While only one person in attendance professed ever having possibly met George Hanson, a robust turnout came to Greenhill Cemetery in Laramie Saturday to lay the Navy veteran who died in the Pearl Harbor attacks that brought the U.S. into World War II to rest.

Hanson, who grew up in Laramie, was a sailor on the battleship USS Oklahoma, which was hit by several torpedoes during the Japanese attack on Pearl Harbor on Dec. 7, 1941. He was among the 429 sailors and marines who died when it sank.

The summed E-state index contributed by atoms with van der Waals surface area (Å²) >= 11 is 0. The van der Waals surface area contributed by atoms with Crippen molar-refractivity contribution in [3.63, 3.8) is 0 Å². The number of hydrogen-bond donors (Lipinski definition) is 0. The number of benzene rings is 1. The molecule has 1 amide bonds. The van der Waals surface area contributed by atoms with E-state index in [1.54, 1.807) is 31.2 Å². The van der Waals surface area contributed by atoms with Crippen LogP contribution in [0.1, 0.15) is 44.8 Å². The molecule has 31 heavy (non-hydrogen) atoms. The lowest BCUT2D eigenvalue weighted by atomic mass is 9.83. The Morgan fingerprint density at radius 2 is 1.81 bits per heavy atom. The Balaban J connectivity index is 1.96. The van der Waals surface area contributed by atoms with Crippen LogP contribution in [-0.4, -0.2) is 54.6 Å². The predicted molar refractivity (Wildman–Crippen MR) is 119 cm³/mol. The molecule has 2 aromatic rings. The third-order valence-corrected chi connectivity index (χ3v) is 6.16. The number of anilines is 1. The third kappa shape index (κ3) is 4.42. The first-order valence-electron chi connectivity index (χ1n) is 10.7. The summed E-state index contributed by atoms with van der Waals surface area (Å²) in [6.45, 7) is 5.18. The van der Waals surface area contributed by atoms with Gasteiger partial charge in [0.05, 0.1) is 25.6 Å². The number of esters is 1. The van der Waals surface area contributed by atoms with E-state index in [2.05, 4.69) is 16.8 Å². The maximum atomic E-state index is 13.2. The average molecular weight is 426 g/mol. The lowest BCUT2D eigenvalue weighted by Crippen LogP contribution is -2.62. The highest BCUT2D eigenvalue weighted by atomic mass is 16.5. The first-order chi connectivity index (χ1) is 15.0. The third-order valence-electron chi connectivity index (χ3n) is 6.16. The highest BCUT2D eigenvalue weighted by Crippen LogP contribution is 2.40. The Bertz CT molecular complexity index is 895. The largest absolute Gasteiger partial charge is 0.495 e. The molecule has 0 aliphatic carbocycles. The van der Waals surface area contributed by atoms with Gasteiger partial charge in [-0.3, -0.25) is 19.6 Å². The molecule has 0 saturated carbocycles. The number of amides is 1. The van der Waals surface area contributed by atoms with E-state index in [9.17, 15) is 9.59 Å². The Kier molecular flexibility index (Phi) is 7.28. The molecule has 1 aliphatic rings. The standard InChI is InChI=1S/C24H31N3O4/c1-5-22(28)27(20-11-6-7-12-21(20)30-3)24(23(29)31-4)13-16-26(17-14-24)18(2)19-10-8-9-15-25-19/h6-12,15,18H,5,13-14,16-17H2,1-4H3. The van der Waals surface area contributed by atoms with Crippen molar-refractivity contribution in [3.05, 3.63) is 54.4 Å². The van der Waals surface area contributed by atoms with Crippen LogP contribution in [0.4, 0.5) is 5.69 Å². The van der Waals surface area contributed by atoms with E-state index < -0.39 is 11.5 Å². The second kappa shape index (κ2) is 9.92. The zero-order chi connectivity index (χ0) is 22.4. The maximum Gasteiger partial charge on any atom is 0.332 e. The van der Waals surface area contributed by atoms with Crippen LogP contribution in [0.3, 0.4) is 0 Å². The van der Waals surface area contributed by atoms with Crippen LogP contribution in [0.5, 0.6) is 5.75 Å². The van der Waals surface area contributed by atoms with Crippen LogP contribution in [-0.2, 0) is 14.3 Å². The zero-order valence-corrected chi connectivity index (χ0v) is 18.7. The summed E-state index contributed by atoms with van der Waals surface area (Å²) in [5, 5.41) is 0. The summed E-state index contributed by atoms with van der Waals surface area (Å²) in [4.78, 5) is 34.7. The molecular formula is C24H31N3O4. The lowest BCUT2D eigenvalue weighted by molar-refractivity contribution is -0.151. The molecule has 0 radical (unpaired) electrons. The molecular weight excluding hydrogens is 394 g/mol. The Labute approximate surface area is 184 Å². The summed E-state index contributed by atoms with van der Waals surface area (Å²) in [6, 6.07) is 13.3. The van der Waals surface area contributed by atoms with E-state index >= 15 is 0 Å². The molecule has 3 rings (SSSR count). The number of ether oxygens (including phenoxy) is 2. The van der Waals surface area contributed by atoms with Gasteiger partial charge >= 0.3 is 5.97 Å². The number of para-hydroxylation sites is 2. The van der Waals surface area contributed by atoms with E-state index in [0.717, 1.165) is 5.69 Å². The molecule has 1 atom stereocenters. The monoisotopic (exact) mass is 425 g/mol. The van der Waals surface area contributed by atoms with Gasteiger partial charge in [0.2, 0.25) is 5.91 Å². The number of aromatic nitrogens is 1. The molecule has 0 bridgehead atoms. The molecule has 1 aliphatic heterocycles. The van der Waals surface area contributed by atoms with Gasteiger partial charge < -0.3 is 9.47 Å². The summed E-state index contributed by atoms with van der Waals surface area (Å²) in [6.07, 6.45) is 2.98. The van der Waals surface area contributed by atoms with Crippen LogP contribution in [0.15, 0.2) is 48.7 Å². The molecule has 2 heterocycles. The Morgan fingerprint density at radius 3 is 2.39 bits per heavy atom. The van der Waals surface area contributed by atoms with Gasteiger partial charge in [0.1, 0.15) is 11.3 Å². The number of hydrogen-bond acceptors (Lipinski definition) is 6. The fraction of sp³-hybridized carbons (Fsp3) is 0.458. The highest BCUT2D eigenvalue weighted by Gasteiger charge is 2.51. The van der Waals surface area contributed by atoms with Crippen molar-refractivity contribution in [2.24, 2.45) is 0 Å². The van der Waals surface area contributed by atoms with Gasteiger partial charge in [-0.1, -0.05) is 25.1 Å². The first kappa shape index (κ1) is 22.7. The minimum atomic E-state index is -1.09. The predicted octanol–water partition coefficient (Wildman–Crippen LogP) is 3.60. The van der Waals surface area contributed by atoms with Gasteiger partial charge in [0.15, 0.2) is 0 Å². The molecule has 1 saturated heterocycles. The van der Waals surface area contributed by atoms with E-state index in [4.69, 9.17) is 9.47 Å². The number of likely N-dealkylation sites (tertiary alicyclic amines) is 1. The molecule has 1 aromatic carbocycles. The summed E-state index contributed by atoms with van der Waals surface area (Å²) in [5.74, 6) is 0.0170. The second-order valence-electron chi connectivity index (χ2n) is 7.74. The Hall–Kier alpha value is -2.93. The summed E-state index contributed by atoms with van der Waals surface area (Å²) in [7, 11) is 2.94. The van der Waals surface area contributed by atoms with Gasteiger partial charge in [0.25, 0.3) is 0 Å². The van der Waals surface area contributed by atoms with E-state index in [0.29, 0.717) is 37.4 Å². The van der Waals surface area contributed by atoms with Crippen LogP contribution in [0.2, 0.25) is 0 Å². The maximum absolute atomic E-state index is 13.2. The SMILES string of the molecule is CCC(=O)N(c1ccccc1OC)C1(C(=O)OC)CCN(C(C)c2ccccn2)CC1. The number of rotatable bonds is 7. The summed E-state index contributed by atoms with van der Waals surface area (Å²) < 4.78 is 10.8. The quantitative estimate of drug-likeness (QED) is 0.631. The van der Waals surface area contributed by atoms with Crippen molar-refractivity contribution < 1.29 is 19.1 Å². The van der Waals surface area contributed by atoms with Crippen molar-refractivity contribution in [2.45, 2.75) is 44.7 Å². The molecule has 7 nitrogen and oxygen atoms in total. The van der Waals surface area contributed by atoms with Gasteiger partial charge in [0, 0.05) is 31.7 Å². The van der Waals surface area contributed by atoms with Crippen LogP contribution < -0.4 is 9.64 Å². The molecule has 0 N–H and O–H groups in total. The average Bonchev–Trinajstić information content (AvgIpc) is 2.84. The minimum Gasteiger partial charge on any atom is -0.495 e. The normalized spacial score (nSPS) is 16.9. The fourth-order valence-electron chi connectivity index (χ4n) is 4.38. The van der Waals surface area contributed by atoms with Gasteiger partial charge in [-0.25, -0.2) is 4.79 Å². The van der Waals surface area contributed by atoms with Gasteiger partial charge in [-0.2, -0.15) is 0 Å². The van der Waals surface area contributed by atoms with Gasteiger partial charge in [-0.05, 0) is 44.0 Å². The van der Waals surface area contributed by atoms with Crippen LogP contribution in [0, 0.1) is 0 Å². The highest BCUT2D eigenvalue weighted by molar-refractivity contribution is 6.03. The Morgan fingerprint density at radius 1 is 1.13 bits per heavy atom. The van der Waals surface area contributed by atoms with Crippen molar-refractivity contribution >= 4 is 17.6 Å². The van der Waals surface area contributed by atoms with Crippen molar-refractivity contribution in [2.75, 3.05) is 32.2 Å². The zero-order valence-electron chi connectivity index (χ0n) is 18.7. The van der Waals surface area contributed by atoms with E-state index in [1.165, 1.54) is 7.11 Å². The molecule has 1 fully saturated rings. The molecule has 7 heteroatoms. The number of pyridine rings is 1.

For the last seven decades, Hanson’s remains have been among those which were unable to be identified. But several months ago, thanks to recent advances in DNA analysis technology, he was identified by the Defense POW/MIA Accounting Agency.

The graveside service and internment was officiated by Navy Chaplain Mark Cox with military honors by the U.S. Navy, the Laramie Veterans Honor Guard and the Patriot Guard Riders. Many other distinguished groups and attendees joined the family of the deceased Saturday for what Cox described as an event to find “healing for America.”

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